The Social Security Administration’s Form HA-4633 is used to list all of your employers and the types of work you have performed over the past fifteen years. It is important that this form be filled out completely and honestly. The SSA will use the information on this form to determine your work experience, which comes into play when they decide whether your disabilities are severe enough to preclude you from doing work which you have experience with or could be trained for.
If you’re not already working with a Social Security disability lawyer, you should consider contacting one before you fill out this form. Often, the way you word information on Form HA-4633 comes into play when the SSA representatives are deciding what types of work you could feasibly do. If they come to the conclusion that you could reasonably be trained for any type of work which is available, your claim will be denied.
The SSA Office or Hearings and Appeals personnel should have already filled out Section A for you before they give you the form. If they didn’t, bring this to their attention.
You must fill out Section B. As mentioned before, it’s a good idea to have your Social Security lawyer work on this with you, especially when it comes to the “Duties Performed” section.
Fill out everything completely. Don’t leave any of the sections blank. If you don’t know part of the information, it’s better to take the time to find out than to turn in Form HA-4633 with incomplete information. Claims are often denied or delayed because of inadequate information. Delays often last weeks or months.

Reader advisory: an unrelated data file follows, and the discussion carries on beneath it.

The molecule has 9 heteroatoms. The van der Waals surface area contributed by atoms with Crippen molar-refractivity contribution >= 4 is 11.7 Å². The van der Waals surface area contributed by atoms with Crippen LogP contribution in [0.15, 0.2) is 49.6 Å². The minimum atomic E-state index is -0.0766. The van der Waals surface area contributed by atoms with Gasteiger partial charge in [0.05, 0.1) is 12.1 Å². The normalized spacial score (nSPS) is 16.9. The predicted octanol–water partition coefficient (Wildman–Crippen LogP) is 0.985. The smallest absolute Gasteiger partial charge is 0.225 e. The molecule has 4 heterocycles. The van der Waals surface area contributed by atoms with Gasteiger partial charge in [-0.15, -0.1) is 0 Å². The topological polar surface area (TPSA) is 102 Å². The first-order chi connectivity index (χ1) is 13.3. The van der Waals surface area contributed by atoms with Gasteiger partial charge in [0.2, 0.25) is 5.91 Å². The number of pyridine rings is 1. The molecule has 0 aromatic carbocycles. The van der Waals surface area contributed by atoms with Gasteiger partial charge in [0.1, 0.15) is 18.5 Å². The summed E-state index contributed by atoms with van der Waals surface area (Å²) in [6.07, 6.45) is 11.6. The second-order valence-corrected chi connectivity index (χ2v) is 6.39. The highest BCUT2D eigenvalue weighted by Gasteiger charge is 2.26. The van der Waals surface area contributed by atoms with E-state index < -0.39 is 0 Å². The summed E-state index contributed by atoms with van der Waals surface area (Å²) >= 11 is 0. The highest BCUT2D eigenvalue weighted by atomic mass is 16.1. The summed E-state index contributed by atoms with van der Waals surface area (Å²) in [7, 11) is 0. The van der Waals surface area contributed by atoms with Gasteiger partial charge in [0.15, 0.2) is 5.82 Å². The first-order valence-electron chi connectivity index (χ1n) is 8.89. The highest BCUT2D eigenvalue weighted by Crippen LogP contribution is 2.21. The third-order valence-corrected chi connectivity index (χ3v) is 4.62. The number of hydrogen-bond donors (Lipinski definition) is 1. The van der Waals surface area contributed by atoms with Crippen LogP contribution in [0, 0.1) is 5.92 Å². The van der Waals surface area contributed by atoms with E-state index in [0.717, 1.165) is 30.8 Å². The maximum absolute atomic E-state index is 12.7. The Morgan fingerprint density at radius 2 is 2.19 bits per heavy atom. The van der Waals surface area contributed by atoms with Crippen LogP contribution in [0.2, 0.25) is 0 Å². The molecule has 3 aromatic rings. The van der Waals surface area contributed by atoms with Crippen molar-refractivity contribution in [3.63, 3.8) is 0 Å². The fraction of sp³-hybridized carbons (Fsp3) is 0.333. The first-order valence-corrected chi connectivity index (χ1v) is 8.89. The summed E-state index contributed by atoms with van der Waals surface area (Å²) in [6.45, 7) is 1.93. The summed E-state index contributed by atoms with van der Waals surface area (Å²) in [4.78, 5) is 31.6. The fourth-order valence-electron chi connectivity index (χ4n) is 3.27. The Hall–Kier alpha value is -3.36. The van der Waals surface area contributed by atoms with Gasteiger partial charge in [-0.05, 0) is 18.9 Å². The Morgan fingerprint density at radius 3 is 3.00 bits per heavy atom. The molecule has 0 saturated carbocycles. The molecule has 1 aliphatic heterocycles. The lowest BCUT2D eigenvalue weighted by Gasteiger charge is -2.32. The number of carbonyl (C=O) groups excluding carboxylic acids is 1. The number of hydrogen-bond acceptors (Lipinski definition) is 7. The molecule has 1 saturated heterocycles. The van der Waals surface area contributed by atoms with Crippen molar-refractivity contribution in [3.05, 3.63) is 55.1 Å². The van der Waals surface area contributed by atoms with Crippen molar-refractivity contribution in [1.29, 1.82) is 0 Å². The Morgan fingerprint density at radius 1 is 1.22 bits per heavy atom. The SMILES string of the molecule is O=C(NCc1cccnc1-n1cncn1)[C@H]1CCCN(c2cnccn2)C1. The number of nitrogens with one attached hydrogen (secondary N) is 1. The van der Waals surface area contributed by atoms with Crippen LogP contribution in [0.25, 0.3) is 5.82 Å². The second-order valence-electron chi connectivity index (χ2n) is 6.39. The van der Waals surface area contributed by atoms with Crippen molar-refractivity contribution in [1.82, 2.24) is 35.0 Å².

The actual Section that you fill out is fairly self-explanatory:
- In the left column, fill in the approximate dates you worked for a given employer. It’s not likely to delay your case if you don’t have the exact date, but you should be as close as possible. If you’re not sure, call your former employer and speak with whoever handles human resources. They should be able to tell you.
- In the middle column, list the name and location of your employer. If you don’t know the exact address, look it up online or call your former employer to get it.
- In the right column, list the duties you performed. Bear in mind that the SSA will generally figure that you could reasonably be trained for any job similar to those you have already done. While you want to be complete and honest, this isn’t the time to list job skills like you would on a resume. If you’re not sure what you should include, consult your Social Security attorney.